Friday, 17 September 2021

"Help" *****

This morning I am still haunted by the face and performance of actress Jodie Comer in last night's "Help" on Channel 4. I was not at all surprised to find it got a ***** review in this morning's paper, where the reviewer said that some government ministers should be forced to watch some of the scenes in this astonishing drama. Jodie Comer played a young assistant in a care home in Liverpool, where she finds an unexpected connection with the residents. It is set in the early months of last year. starting pre-pandemic but then showing us what happened across Britain in our care homes as Covid struck from March onwards.

One night she finds herself on duty alone, with several residents already having died. She discovers another victim and wants to turn him on his front but can't manage it.  I could hardly watch as she wanders around the darkened and silent  home, desperately trying to get help over the phone but "noone's coming". So she enlists the help of Tony, a resident played by the wonderful Stephen Graham, suffering from early onset dementia.  A fantastic script and excellent acting meant that it was easy to forget that we were in a TV drama and not a documentary.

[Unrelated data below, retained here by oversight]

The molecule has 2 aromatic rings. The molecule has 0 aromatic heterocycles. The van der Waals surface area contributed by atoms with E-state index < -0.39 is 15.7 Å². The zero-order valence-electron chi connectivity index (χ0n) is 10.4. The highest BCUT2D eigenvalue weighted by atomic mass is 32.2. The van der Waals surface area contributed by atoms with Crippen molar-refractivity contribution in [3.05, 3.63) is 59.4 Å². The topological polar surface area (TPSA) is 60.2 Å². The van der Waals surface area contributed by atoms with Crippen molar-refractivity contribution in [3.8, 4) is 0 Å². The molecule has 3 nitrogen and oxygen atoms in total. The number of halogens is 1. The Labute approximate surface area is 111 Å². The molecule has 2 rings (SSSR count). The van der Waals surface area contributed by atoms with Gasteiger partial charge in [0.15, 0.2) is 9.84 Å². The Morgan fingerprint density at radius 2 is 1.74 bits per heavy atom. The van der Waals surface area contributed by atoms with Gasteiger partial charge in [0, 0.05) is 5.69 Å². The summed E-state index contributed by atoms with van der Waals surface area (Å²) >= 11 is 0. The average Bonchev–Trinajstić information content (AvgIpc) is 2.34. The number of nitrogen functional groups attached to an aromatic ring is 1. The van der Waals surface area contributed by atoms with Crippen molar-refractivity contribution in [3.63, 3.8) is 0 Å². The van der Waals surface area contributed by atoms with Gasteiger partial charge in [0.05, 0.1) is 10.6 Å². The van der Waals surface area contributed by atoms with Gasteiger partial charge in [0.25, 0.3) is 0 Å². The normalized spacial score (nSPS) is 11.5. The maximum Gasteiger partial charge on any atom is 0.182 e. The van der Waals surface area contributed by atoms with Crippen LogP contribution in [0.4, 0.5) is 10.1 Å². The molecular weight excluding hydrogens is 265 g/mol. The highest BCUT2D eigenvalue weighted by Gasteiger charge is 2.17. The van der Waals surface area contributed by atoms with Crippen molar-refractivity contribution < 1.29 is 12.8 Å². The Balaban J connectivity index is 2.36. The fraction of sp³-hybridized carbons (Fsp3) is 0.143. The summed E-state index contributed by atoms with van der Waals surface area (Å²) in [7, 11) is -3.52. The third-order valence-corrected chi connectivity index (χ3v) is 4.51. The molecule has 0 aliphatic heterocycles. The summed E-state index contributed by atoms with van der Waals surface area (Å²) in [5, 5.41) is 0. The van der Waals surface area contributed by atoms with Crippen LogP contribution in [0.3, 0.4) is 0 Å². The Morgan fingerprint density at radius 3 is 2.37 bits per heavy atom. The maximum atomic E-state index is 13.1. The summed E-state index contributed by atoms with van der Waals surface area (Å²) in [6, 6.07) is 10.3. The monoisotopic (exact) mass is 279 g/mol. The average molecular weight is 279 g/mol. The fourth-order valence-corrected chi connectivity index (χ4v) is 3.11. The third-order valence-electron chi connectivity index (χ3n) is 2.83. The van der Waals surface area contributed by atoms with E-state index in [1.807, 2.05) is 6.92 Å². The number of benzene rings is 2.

Admittedly it perhaps went off the boil a little in the last part. When the manager returns from sickness himself he puts Tony on strong medication, knocking him out, so Jodie Comer decides to spring Tony and takes him to a caravan on the coast. I agree with the reviewer who asks whether we can imagine this happening. It reminded me, and the reviewer, of the excellent "One Flew Over the Cuckoo's Nest". At the end we were reminded of some statistics, notably that between March and June 2020 40% of deaths were in care homes. At breakfast today Fr Andy reminded me that one of our parishioners is a resident in a home where there is only one assistant on duty at night.

A lot of the time I am dealing with "serious stuff" in my work and ministry. So in the evening I am often glad to chill with my music or something light on the telly. But every so often something serious comes along that begs to be watched. I am so glad that I watched "Help" with its 5 stars. Anyone who doubts whether TV can produce programmes that are not only great works in themselves, but social realism polemics at the same time - you need to see "Help".

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